"This is a remarkable discovery," said Cornell University's Steve Squyres, who heads the Mars rovers' science instruments team. "The fact that we found something this new and different after nearly 1,200 days on Mars makes it even more remarkable. It makes you wonder what else is still out there."
Opportunity now has traveled more than six miles through some difficult sandy terrain to reach Victoria Crater, which measures half a mile in diameter. Rolling up to the edge of the crater, the rover has taken images of the layered sediments, various rock types and accumulations of sand visible at the base of the walls.
NASA engineers have scouted a possible route that Opportunity could safely follow onto the crater floor. A dust storm in the region has delayed plans to send Opportunity into the crater.
"This is a magnificent crater with a lot of exposed bedrocks and walls showing geologic detail with extensive layering that makes the team geologist very happy," Economou said. "What you can see is amazing."
Space radiation won't stop NASA's human exploration
18.10.2017 | NASA/Johnson Space Center
Study shows how water could have flowed on 'cold and icy' ancient Mars
18.10.2017 | Brown University
University of Maryland researchers contribute to historic detection of gravitational waves and light created by event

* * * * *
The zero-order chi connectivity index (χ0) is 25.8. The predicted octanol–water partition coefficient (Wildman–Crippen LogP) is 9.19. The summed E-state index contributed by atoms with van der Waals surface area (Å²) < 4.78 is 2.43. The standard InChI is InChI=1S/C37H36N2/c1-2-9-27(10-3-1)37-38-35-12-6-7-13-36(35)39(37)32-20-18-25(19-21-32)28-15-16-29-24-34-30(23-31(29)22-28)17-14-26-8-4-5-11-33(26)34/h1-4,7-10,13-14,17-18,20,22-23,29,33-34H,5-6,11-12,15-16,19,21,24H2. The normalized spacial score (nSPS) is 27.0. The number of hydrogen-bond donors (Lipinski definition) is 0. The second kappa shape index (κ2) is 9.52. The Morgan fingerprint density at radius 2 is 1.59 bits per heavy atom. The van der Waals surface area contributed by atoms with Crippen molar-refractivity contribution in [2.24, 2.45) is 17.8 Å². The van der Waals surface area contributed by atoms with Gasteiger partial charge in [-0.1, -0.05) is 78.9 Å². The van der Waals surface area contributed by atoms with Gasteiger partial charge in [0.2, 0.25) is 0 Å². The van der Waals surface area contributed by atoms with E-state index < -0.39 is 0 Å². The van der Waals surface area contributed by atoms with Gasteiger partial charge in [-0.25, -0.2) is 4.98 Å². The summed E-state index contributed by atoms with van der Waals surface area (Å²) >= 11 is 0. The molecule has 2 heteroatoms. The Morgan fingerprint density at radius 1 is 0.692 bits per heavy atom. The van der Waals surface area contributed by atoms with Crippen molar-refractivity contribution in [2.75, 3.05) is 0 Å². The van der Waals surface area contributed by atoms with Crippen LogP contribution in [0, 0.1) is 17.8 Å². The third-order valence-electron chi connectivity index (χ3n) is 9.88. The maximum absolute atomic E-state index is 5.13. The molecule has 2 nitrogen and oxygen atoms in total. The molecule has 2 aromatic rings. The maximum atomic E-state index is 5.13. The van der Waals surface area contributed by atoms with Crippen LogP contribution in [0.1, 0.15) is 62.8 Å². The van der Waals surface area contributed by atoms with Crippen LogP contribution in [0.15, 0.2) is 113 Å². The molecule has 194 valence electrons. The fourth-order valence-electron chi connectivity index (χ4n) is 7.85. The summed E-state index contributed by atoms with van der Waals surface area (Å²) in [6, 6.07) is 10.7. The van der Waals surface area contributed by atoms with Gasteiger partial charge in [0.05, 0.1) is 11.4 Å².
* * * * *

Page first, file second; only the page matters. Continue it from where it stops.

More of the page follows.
On August 17, 2017, at 12:41:04 UTC, scientists made the first direct observation of a merger between two neutron stars--the dense, collapsed cores that remain...
Seven new papers describe the first-ever detection of light from a gravitational wave source. The event, caused by two neutron stars colliding and merging together, was dubbed GW170817 because it sent ripples through space-time that reached Earth on 2017 August 17. Around the world, hundreds of excited astronomers mobilized quickly and were able to observe the event using numerous telescopes, providing a wealth of new data.
Previous detections of gravitational waves have all involved the merger of two black holes, a feat that won the 2017 Nobel Prize in Physics earlier this month....
Material defects in end products can quickly result in failures in many areas of industry, and have a massive impact on the safe use of their products. This is why, in the field of quality assurance, intelligent, nondestructive sensor systems play a key role. They allow testing components and parts in a rapid and cost-efficient manner without destroying the actual product or changing its surface. Experts from the Fraunhofer IZFP in Saarbrücken will be presenting two exhibits at the Blechexpo in Stuttgart from 7–10 November 2017 that allow fast, reliable, and automated characterization of materials and detection of defects (Hall 5, Booth 5306).
When quality testing uses time-consuming destructive test methods, it can result in enormous costs due to damaging or destroying the products. And given that...
Using a new cooling technique MPQ scientists succeed at observing collisions in a dense beam of cold and slow dipolar molecules.
How do chemical reactions proceed at extremely low temperatures? The answer requires the investigation of molecular samples that are cold, dense, and slow at...
Scientists from the Max Planck Institute of Quantum Optics, using high precision laser spectroscopy of atomic hydrogen, confirm the surprisingly small value of the proton radius determined from muonic hydrogen.
It was one of the breakthroughs of the year 2010: Laser spectroscopy of muonic hydrogen resulted in a value for the proton charge radius that was significantly...
17.10.2017 | Event News
10.10.2017 | Event News
10.10.2017 | Event News
18.10.2017 | Materials Sciences
18.10.2017 | Physics and Astronomy
18.10.2017 | Physics and Astronomy